Flatlander Faith

Apologetics from an Anabaptist perspective

Tag Archives: yeast

Activating the gospel leaven

[I am posting this again for the benefit of the email subscribers who received only half of the original post because  I accidentally hit a button before I was finished.]

Matthew 13:33  Another parable spake he unto them; The kingdom of heaven is like unto leaven, which a woman took, and hid in three measures of meal, till the whole was leavened.

In this parable the woman is the symbol of the divine agency, the meal is the humabread-417801_1280n heart, the leaven is the Gospel. As leaven diffuses itself through the meal until the whole lump is leavened, so the grace of God and the power of the Gospel are a diffusive power, which impregnates the whole heart and transforms its character. As the parable of the mustard tree describes the external, so this parable describes the internal prevalence of the Gospel power. It describes the internal influence not upon the individual alone, but upon the masses of humanity. (Daniel Whedon, Whedon’s Commentary)

loaf-of-bread-529237_1280When my mother baked bread, she kneaded the dough three times: first when she mixed it; then after it rose the first time she would punch it down and knead it again; after the second rise she would punch it down and knead it again, then form it into loaves and allow them to rise once more before baking. The purpose of all that kneading was to distribute the yeast evenly through the whole lump. The result was a light loaf, with no big holes in the middle.

Leaven, or yeast, is a living thing and needs warmth to grow. So does the gospel. It is obvious to believers and unbelievers alike that the cold, hard confrontationalism of the Westboro Baptist Church does not make the gospel grow and spread.

But how are the rest of us doing? Are we expending too much of our time and resources worrying about conditions in the world over which we have no control? And not enough spreading the warmth of Christian love in situations near at hand where it might make a little difference?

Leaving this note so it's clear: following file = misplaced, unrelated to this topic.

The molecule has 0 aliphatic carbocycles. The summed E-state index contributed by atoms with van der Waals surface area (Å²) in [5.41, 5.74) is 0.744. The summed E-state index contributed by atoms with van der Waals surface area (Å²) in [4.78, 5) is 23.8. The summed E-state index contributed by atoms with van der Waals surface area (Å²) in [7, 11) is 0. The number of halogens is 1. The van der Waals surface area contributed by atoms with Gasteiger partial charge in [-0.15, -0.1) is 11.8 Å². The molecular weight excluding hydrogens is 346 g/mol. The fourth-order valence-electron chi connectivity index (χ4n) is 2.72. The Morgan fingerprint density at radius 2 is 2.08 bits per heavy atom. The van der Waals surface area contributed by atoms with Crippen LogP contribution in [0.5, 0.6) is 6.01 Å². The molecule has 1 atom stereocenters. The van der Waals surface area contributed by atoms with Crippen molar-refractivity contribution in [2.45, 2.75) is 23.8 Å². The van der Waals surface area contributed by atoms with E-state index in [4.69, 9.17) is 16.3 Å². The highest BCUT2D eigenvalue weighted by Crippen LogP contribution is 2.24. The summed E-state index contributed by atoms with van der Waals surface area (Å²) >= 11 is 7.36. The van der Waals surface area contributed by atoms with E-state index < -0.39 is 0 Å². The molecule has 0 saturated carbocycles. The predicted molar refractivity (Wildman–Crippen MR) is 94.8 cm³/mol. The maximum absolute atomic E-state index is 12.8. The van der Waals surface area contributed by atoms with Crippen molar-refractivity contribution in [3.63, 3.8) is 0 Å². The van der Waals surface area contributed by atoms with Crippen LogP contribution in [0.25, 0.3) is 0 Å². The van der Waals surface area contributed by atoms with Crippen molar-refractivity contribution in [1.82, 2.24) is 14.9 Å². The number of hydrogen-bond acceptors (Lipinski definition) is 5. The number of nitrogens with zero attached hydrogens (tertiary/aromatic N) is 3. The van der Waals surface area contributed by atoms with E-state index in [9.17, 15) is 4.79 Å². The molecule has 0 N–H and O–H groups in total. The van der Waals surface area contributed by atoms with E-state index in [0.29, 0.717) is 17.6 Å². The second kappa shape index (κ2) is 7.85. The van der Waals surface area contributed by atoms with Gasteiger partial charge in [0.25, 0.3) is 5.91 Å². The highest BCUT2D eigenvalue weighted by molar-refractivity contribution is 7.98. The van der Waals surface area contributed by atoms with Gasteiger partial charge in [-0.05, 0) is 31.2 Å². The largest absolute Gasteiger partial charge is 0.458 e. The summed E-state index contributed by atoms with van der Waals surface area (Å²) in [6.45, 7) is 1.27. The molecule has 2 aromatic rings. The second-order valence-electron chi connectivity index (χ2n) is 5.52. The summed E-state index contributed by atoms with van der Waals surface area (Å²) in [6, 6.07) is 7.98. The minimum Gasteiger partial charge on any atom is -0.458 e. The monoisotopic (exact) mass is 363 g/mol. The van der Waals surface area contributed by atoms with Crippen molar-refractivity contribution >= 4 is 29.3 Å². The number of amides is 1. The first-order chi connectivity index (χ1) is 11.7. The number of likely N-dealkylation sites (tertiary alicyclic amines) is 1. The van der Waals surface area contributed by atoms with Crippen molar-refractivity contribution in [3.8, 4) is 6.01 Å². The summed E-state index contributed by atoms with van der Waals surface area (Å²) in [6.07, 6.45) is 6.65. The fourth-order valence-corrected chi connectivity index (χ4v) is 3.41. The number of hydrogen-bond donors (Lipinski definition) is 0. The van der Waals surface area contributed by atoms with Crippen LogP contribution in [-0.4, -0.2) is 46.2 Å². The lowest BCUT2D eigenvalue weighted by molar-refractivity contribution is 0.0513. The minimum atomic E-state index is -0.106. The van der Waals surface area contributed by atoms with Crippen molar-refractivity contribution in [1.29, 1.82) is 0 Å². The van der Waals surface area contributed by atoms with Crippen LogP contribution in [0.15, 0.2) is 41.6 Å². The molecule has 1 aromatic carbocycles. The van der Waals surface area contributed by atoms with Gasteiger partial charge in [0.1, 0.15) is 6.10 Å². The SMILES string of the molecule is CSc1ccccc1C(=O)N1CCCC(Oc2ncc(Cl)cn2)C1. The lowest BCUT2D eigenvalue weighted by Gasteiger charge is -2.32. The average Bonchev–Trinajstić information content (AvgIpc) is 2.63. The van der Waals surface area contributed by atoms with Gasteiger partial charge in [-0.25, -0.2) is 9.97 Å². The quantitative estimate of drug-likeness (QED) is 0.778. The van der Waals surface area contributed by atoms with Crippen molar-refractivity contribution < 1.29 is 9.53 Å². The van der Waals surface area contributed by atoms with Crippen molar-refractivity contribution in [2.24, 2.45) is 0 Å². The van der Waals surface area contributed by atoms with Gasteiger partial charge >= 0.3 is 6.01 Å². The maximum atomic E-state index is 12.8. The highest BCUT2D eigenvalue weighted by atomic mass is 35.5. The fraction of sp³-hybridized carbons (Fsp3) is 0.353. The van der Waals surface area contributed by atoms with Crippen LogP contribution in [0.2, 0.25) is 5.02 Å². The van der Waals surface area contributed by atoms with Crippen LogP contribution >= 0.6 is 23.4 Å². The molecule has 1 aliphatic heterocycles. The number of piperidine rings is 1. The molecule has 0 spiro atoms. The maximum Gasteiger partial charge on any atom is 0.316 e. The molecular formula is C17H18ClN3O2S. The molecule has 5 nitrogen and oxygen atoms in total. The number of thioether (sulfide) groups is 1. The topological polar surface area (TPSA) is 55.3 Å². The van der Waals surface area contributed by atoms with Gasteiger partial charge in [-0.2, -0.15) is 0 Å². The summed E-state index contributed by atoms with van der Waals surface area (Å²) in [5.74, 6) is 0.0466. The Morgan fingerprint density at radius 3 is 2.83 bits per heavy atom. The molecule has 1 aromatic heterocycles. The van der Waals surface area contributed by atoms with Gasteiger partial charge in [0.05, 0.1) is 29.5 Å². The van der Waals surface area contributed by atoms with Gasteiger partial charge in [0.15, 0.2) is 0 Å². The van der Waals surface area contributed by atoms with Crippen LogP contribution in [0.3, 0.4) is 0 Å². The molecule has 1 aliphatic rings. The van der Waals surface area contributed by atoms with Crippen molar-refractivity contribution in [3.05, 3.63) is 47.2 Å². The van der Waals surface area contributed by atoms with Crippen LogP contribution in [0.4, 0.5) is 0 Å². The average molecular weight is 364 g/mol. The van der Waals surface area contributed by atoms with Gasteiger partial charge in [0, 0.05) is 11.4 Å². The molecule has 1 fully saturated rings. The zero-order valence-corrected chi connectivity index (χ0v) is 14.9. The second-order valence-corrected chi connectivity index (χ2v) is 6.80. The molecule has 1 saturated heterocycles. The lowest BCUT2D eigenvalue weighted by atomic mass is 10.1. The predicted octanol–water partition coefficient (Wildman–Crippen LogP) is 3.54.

God’s hatred of sin is real. But the good news of the gospel is that God loves sinners and wants to rescue them from the bondage and consequences of their sin. We can become so wrapped up in a constant striving to be good, that we hardly have time to do good to those who are hurting. Where then is the warmth of the gospel?

Can people feel the warmth of genuine Christian love when they meet us, visit in our homes, visit our churches? If they can, then surely the leaven of the gospel will grow and spread.

The education of a pioneer bride

The first settlers on the Saskatchewan plains were faced with a quandary – there were no large trees that could be cut to build log houses, and lumber yards were usually far away. So they set to work to build their first homes out of the material under their feet – the sod.

This was actually quite a practical choice. This was native grass prairie that had never been cultivated. The dense root structure made sturdy building materials. The sod was cut into strips two feet wide, about six feet long and two to three inches thick and they were laid much as one lays bricks, with alternating joints to tie the structure together. The sod was removed from around the growing house, providing a fire guard to protect against prairie fires.

Poplar poles were cut from nearby ponds or streams and lashed together to make a framework for the roof, which was then covered with sod strips. There was usually one door and two windows cut into the walls and a stovepipe stuck out the roof. The inside walls were often covered with a material like canvas. The result was a cozy home that was well insulated from the winter cold and the summer heat. Sometimes the roof would get saturated from a heavy rainfall and it would be necessary to move the bed and table away from the leaks.

Many a bride spent her first few years in a home such as this until her husband could accumulate enough money to buy lumber to build a wood frame home. No doubt the promise of that soon to be built two-storey home with a proper roof made life in the sod home easier to bear, but those early prairie brides had an amazing ability to adapt to conditions as they were.

Nevertheless, sod homes did present some unexpected challenges. Early one fine summer day a new bride set to work to bake some bread before her husband came home for dinner.  She measured the flour and other ingredients, soaked the yeast in water, then mixed it all together and set it aside to rise. But it didn’t rise. She checked it anxiously as the morning hours went by. There was never any change, it sat there in exactly the same shape as when she had first mixed it.

She set about making dinner, without the hoped for bread. She checked it one last time, then, not wanting her husband to know of her failure, she took the bowl outside and with a large spoon dropped a portion of the dough into the gopher holes around the yard. She felt a little solace in knowing that at least she had hidden the evidence.

When her husband came in for dinner, his first words were: “I just saw the most amazing thing. There are big white mushrooms growing out of all the gopher holes in the yard.”

I think it was the sudden flush of red in her cheeks that gave her away. Together they realized that she had done nothing wrong, but it was just too cool in the sod house to activate the yeast. The ground outside had been warmed by the sun and the hidden dough just couldn’t stay hidden.

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